Many supervisors have limited time on hand to plan and conduct their face-to-face meetings with their employees. In the busy world of today’s work, most of the interactions between supervisors and employees are unforeseen, rarely prepared for apriori and take place ad hoc. In any interaction, especially in the ones not previously anticipated, managers tend to focus on the problem of the day or current business circumstances, rather than deliberating about the factors that might be relevant to their employees’ personal needs in the present circumstances.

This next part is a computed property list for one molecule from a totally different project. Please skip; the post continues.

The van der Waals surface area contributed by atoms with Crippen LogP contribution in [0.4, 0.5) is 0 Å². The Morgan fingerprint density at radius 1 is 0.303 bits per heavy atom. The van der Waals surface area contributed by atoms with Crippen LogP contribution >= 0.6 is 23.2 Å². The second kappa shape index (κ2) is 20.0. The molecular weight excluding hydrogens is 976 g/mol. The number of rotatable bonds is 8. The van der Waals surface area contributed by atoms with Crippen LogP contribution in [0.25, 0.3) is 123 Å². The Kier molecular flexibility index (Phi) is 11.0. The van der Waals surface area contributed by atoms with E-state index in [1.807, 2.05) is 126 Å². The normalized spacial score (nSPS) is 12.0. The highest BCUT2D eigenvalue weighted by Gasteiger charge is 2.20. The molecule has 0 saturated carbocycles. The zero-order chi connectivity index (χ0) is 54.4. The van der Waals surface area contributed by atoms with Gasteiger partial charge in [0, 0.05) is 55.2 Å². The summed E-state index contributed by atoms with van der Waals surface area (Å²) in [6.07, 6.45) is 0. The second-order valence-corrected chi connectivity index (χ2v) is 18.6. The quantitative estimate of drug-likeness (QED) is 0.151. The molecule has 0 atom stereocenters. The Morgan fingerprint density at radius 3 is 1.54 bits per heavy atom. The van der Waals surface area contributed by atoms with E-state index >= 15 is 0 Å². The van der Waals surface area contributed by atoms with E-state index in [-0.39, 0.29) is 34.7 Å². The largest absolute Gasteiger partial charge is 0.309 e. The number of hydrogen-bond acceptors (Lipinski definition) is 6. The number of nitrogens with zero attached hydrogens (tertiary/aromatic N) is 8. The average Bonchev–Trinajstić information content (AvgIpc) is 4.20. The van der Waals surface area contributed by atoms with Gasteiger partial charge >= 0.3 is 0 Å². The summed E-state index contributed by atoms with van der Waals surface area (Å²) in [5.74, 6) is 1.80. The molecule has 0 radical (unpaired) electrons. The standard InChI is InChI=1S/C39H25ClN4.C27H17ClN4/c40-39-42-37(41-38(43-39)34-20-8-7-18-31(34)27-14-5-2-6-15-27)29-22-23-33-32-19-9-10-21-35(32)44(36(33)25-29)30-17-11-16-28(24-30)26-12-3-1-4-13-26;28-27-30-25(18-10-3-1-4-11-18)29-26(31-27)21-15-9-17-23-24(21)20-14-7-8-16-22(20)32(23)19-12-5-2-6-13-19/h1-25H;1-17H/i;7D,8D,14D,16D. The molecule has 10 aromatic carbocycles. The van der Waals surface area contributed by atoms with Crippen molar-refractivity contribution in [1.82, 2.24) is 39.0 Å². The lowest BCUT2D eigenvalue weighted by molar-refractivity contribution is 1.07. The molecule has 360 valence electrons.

Managers can have a better interaction by starting every face-to-face interaction with their employees in the same way by gaining their receptive attention. Doing this is easy. All the manager needs to do is to give full attention. The manager should stop, look their employees in their eyes and actively listen to the opinions of the employees. Employees who recognize that their managers are giving full attention automatically tend to respond with their full attention. Giving full attention to an employee through active listening enables a manager to make a relational personal contact.